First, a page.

After all that depressing news about college in my last post, the least I can do is share this new report, Helping Adult Learners Navigate Community College and the Labor Market, released by the Aspen Institute’s Workforce Strategies Initiative back in February— although I just got a notice about it today.
The report looks at the challenges adult learners face “as they attempt to enter community college, persist to completing a certificate or degree, and successfully transition to employment,” and is designed to assist workforce development leaders, community colleges, and workforce investment boards help adult learners navigate both the community college campus and the labor market.
In a recent article for the Center for American Progress, Joy Moses lists 10 reasons why cutting poverty programs to address the government’s fiscal issues is a bad idea. Reason number three is that spending on many individual programs is “stagnating or declining.” She cites workforce and job training programs as a prime example:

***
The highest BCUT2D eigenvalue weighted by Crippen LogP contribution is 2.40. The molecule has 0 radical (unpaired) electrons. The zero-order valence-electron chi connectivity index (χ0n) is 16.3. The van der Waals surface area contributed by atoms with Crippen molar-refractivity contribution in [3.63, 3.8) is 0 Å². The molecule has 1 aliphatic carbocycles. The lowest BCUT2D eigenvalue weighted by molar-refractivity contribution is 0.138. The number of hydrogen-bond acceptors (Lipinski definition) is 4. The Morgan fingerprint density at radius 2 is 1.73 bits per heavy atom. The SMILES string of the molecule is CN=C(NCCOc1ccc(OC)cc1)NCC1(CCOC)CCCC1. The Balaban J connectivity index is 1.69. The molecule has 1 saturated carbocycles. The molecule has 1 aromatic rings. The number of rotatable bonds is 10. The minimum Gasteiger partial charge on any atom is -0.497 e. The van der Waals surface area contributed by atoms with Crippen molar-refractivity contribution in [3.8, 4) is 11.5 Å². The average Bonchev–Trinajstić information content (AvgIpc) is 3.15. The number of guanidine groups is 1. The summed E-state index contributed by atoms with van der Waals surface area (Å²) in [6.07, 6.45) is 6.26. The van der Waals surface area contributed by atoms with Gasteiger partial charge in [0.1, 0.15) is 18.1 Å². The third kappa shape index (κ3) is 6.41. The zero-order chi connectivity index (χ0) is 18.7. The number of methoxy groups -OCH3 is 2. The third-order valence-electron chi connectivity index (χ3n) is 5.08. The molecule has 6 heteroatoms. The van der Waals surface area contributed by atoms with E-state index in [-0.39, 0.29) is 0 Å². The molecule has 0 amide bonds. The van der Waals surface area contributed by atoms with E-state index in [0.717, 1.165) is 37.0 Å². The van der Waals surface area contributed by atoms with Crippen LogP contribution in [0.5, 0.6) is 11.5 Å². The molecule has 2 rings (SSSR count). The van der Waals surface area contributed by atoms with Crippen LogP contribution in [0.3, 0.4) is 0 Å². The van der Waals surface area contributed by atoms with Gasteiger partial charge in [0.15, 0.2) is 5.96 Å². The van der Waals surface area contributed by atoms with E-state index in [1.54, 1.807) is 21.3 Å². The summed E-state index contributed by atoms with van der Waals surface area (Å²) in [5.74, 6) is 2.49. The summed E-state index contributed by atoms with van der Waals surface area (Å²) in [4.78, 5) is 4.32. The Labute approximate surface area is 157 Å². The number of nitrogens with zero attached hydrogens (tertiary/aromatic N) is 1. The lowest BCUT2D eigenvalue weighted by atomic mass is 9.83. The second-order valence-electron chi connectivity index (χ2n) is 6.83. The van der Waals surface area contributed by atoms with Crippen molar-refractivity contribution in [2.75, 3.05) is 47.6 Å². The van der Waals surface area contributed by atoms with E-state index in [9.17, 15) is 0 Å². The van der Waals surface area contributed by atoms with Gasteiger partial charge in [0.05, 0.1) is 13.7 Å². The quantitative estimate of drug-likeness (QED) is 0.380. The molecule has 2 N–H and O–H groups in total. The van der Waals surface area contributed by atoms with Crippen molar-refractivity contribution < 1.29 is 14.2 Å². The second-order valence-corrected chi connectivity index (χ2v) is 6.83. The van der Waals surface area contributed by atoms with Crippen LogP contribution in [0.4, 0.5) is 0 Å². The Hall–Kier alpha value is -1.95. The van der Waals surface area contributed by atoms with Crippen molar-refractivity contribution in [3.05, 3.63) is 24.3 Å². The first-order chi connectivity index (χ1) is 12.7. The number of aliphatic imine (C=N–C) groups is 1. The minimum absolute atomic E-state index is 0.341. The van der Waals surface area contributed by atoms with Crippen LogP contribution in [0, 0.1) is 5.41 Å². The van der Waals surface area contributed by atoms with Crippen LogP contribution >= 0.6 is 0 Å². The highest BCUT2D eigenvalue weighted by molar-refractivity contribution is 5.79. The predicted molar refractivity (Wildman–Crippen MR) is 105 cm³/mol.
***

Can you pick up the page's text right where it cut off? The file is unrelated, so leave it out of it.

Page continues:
Source: Joy Moses, “Top 10 Reasons Why Cutting Poverty Programs to Resolve the Fiscal Showdown Is a Bad Idea”
I went and looked at the OMB spreadsheet she cites as a source and it looks like those numbers make sense, although I wonder if there is a bit of an apple/oranges problem when comparing federal job programs from 1972 with 2012. I’m also not sure why she compares the 2007 investment with 1972’s expenditure, when it looks like job training spending spiked even higher in the late 70s-1980. (I assume there is a good reason, I just don’t know what it is.) But none of that takes away from her overall point, which should be helpful to workforce/job training advocates.
One slightly more substantive quibble: I’m not sure that I’d describe federal job training as strictly a “poverty program,” since these services are not exclusively aimed at people living in poverty. In fact, as others have pointed out, low-income people currently represent only about half of those receiving job training or related services with federal adult employment and training funding, despite their increased rates of unemployment. It would be useful (and possibly make her argument even stronger) to look at whether the number of low-income individuals receiving federally funded job training and related services has declined in the same proportion as the overall decline in funding.